This year’s CommEx conference theme, “The Ethics Imperative,” could not be more timely. Actions and commentary by high profile spokespersons in recent months including White House spokesperson, Sean Spicer, is not helping to build credibility or confidence in the public relations profession.
Recently, PRWeek Global Power Book executives named Spicer the “most influential PR professional in the world” and at the same time agreed “he was bad for the industry.” In this situation, they acknowledge that influence clearly does not mean competence.
Although disheartening, the spotlight shining on the public relations profession gives us an opportunity to reflect on our guiding principles—the PRSA Code of Ethics. These go beyond conducting one’s self with transparency and honesty. These principles are a testament to the professionalism, integrity and competence our members apply to their work every day.
I invite you to join me at CommEx, September 14-15, to learn more about emerging trends affecting our profession and to take part in the numerous professional development seminars on topics such as metrics, reputation management, strategic thinking, crisis communication, media relations, branded content, social media, government relations and much more.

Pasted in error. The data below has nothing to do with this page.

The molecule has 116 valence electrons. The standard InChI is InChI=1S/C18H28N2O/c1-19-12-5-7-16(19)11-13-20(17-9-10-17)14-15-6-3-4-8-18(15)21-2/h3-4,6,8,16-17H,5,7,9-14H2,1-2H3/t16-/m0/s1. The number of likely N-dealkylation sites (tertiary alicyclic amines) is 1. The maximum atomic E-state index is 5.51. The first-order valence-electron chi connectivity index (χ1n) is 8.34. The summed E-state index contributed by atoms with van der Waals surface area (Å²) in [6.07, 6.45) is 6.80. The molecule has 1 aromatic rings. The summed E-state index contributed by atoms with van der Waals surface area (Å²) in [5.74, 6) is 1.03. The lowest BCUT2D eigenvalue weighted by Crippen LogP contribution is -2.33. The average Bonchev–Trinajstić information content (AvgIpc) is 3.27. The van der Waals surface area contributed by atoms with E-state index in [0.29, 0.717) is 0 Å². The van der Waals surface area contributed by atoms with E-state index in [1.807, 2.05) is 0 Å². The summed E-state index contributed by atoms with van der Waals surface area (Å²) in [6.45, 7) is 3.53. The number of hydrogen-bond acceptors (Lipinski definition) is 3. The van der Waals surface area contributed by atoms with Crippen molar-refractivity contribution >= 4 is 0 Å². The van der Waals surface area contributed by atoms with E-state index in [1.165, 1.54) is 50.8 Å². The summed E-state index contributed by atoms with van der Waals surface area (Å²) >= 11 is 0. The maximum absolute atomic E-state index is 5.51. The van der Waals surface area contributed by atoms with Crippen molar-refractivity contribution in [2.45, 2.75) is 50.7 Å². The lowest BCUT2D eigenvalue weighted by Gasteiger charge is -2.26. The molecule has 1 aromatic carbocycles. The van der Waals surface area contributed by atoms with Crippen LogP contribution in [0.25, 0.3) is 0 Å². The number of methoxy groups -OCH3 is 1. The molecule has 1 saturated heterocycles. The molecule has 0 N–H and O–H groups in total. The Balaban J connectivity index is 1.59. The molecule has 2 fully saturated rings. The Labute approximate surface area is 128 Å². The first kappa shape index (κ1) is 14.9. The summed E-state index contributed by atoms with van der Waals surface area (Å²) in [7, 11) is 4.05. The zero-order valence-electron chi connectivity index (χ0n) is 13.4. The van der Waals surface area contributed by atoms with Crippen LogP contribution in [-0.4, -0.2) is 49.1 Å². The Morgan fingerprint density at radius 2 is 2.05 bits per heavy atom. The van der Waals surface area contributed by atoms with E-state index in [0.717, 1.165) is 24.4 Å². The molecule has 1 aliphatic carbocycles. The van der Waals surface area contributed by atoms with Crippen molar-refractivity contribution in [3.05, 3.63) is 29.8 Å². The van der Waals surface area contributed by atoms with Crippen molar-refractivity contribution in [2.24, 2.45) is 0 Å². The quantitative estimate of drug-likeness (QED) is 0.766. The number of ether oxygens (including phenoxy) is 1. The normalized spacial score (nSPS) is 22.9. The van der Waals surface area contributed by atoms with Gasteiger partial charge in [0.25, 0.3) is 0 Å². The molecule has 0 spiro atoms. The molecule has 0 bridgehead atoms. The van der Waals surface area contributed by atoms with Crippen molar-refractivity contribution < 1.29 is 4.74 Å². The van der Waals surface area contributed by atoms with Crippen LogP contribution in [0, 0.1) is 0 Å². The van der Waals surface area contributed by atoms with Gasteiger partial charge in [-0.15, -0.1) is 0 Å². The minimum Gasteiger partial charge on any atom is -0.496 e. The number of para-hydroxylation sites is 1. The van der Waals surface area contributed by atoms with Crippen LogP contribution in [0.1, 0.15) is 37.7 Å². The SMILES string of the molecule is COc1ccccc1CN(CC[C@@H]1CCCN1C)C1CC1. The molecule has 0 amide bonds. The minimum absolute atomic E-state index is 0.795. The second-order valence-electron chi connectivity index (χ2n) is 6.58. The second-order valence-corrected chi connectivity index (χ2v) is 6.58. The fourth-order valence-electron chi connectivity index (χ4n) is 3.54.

It is imperative that we hold one another and ourselves to the highest ethical standards and stay current on what is happening in our industry. In doing so our clients, the organizations we serve, and the public will continue to have confidence in our profession and us as trustworthy and competent practitioners.
See you at CommEx!
Michelle Renfrew, APR
2017 President for PRSA Alaska Chapter
Director of University Relations, University of Alaska Fairbanks